There is more and more engagement how the police is using Social Media to solve their tasks. Some weeks ago, we showed how the Police used blogs to create awareness around crime topics and cases.
Now, another infographic was published by the Criminal Justice Degrees Guide. The infographic illustrates how Facebook played an essential role in solving 20 criminal cases. With Facebook it becomes more interesting for the Police to track down gangsters and cyberstalkers by posting inappropriate status updates.
Via Muhammad Saleem
For years now, the world has become a very high-tech place, and just like with everyone else, criminals are also becoming more astute and coming up with more technological ways to break the law. Ever since the Internet started seeing widespread use, Criminology and law enforcement officials have been playing catch-up to try and monitor all of the offenders that are currently on the web. Now, as social media has taken hold, it seems that officials now have a new tool in fighting crime.
Social media has allowed the world to become interconnected and interface with one another through the digital format of social media. More and more of our connections are going through online forums, but it’s also having the side-effect of keeping track of everything we say. Law enforcement agencies around the country are beginning to realize the power of social media for their own purposes.
Police blogging has become relatively popular lately, and it’s beginning to allow police stations across the country to keep up on the events of the day. Many people are already familiar with the police sergeant sitting at the registry desk, but now a station can keep track of Twitter feeds, blogs, and updates. It offers officials and the public a real-time way to see the crimes that are being committed in their area. These blogs are publishing crimes and arrests and keeping track of the real-world activity through online avenues. This is becoming a very useful tool to keep an open dialogue and exchange of information between citizens and police. Average citizens can also post on these blogs to let police know about what’s going on and it’s quicker than a phone call.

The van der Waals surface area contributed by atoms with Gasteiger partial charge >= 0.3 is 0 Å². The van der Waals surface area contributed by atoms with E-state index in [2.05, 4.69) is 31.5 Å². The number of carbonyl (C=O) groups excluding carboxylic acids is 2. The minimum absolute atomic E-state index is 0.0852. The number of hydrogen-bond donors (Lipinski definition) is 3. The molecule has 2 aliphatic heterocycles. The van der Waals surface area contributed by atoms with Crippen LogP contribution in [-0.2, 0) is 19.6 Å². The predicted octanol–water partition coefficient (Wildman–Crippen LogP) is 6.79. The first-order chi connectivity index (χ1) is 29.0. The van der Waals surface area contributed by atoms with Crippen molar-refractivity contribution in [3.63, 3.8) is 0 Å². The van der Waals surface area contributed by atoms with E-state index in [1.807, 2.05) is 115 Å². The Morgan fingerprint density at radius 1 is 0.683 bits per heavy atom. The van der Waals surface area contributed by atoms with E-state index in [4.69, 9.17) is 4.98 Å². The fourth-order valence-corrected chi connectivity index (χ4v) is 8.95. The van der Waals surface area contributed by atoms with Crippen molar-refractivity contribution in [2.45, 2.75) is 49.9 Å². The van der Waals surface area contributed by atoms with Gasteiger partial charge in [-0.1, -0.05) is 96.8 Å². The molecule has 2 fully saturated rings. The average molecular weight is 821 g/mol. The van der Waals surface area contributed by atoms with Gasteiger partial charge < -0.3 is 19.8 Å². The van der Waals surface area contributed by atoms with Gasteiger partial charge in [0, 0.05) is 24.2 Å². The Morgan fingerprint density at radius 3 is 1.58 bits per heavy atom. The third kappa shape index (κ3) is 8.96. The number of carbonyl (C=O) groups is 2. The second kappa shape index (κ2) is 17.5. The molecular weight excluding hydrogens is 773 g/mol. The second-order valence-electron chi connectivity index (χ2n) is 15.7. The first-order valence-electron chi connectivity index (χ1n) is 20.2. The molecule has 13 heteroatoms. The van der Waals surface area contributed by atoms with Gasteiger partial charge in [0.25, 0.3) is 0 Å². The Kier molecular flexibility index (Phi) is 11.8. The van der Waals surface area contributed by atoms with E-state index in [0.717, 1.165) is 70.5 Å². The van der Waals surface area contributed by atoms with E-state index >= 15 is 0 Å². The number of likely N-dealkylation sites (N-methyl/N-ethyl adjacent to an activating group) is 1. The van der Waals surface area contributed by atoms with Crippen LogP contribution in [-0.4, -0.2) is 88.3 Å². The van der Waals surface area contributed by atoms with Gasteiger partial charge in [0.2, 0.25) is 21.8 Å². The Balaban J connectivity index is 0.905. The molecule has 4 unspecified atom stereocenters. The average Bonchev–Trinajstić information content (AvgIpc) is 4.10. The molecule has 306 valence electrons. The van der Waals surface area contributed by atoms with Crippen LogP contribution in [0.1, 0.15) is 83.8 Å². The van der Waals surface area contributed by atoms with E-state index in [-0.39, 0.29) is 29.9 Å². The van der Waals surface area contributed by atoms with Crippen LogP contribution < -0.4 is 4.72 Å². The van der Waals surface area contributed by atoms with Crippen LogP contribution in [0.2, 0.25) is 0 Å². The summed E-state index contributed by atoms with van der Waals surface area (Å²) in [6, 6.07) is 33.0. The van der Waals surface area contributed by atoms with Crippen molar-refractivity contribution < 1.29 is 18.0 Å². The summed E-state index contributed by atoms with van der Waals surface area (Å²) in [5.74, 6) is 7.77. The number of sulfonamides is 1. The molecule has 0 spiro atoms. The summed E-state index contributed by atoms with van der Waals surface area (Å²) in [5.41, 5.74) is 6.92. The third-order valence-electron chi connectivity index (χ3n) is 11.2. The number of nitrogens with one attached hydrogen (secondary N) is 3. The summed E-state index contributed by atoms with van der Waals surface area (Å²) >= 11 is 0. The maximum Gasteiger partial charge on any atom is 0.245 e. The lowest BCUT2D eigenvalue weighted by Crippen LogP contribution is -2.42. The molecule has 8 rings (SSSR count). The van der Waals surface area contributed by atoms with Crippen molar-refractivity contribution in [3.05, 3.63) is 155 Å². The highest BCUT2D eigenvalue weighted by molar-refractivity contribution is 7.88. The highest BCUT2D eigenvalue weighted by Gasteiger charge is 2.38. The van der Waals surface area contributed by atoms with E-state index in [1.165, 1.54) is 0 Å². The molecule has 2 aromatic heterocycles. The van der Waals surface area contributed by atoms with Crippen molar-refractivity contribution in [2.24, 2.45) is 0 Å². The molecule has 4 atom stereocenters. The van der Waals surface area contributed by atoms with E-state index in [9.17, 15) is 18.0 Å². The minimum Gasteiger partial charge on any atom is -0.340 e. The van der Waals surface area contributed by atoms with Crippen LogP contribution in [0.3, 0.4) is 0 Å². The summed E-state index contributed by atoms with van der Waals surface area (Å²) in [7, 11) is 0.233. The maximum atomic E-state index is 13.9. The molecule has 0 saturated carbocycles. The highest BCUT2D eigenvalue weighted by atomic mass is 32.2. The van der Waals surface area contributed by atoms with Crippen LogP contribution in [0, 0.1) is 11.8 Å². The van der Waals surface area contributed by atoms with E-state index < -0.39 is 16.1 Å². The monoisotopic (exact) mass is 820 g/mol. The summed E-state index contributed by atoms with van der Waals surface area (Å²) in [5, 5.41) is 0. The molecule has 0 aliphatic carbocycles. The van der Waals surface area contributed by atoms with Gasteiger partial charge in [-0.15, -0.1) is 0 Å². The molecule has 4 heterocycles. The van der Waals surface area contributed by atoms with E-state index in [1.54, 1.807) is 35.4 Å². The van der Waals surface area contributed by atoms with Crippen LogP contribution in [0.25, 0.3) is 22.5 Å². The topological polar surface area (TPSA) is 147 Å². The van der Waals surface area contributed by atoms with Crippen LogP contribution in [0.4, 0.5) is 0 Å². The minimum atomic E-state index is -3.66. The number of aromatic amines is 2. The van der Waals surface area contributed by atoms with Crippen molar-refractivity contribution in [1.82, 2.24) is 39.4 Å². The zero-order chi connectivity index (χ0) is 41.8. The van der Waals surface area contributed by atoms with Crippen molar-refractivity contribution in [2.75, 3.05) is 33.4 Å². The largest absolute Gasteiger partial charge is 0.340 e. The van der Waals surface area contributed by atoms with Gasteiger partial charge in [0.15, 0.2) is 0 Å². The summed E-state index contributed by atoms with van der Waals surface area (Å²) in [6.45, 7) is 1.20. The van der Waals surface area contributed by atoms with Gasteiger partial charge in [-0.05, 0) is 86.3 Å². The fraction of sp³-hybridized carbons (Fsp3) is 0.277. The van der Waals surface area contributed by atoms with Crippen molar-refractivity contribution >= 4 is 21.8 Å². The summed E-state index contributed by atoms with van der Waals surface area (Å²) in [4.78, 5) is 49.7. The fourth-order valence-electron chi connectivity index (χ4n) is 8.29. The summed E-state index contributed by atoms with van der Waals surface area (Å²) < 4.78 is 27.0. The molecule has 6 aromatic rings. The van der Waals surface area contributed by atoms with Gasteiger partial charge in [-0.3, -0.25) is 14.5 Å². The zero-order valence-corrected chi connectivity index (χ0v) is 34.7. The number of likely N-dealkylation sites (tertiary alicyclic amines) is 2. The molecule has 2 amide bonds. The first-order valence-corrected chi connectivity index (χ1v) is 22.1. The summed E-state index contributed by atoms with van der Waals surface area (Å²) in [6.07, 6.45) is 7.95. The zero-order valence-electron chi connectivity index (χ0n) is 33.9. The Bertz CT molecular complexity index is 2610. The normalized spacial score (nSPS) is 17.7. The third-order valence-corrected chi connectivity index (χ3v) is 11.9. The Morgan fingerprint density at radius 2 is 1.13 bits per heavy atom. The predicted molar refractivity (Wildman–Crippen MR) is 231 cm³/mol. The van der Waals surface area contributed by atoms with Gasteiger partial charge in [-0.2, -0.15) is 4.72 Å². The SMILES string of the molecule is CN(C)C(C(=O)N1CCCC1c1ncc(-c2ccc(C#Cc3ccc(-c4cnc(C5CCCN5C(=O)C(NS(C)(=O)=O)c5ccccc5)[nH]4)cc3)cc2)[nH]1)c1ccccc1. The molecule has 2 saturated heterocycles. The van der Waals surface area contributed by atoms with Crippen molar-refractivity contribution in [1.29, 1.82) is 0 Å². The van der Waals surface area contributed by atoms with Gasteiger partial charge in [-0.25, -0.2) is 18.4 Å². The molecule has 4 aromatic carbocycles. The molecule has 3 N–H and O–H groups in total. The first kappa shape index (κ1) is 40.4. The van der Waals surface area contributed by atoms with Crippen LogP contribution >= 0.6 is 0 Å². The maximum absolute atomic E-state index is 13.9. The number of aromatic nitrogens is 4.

There have been sites where people could go online and see the latest wanted criminals, but now different law agencies are beginning to use Facebook, Twitter, and other social media platforms to update and keep people aware of local criminals that are at large in their area. The great thing about social media is that it’s instantaneous, and officers can keep the public aware of what’s going on up to the minute. This has been done through fan pages as well as local and district specific pages. Their usage has become more fine-tuned over time, and it’s increasing in regularity. It’s another example of how much social media is changing our everyday lives.
Many aren’t aware of the term, but social media stakeouts are becoming a popular tool to find criminals in every background. Some social media advocates argue that this has become a sort of invasion of privacy but police and law enforcement officials aren’t hacking into anything, they’re merely listening in. Whether you agree with it or not, it’s given police the ability to track important information and search real-time for offenders and key words and phrases that are of particular interest. This social media monitoring is a preemptive measure that’s getting a lot of attention. There exists the possibility that these social forums could be abused by officials but there’s no doubt that it has helped them to keep up with the times.
It’s not clear as to how much control different offices of enforcement really have over our personal and social media accounts. There’s been a lot of speculation over Facebook’s complicity in working with companies and governments and sharing personal information. Currently, it’s only through accusations. People are worried about “big-brother,” but it’s essential that we give our law enforcement officials the tools they need, within reason, to combat crime in an evolving society. Otherwise, we could run the risk of giving criminals a better ability to curtail the law and hurt others.
This post is a guest post from the Davenport Institute.